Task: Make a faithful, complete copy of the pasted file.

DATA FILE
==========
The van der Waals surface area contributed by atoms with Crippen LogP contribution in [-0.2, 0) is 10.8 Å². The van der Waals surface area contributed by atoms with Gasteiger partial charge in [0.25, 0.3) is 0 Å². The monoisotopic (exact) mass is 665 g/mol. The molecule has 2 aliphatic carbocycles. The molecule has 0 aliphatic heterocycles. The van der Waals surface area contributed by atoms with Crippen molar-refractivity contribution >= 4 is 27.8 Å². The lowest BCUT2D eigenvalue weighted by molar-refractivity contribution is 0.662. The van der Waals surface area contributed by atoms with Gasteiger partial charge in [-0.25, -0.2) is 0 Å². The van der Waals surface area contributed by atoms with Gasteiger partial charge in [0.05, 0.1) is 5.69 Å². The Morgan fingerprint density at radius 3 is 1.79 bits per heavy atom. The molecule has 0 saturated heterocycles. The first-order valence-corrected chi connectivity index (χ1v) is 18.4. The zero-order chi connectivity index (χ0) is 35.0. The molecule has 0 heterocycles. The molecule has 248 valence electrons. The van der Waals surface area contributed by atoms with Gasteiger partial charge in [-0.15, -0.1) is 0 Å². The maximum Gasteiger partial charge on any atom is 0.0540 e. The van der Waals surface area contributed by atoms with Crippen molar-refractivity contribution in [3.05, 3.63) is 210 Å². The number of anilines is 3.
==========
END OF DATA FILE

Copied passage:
The van der Waals surface area contributed by atoms with Crippen LogP contribution in [-0.2, 0) is 10.8 Å². The van der Waals surface area contributed by atoms with Gasteiger partial charge in [0.25, 0.3) is 0 Å². The monoisotopic (exact) mass is 665 g/mol. The molecule has 2 aliphatic carbocycles. The molecule has 0 aliphatic heterocycles. The van der Waals surface area contributed by atoms with Crippen molar-refractivity contribution >= 4 is 27.8 Å². The lowest BCUT2D eigenvalue weighted by molar-refractivity contribution is 0.662. The van der Waals surface area contributed by atoms with Gasteiger partial charge in [-0.25, -0.2) is 0 Å². The van der Waals surface area contributed by atoms with Gasteiger partial charge in [0.05, 0.1) is 5.69 Å². The Morgan fingerprint density at radius 3 is 1.79 bits per heavy atom. The molecule has 0 saturated heterocycles. The first-order valence-corrected chi connectivity index (χ1v) is 18.4. The zero-order chi connectivity index (χ0) is 35.0. The molecule has 0 heterocycles. The molecule has 248 valence electrons. The van der Waals surface area contributed by atoms with Gasteiger partial charge in [-0.15, -0.1) is 0 Å². The maximum Gasteiger partial charge on any atom is 0.0540 e. The van der Waals surface area contributed by atoms with Crippen molar-refractivity contribution in [3.05, 3.63) is 210 Å². The number of anilines is 3.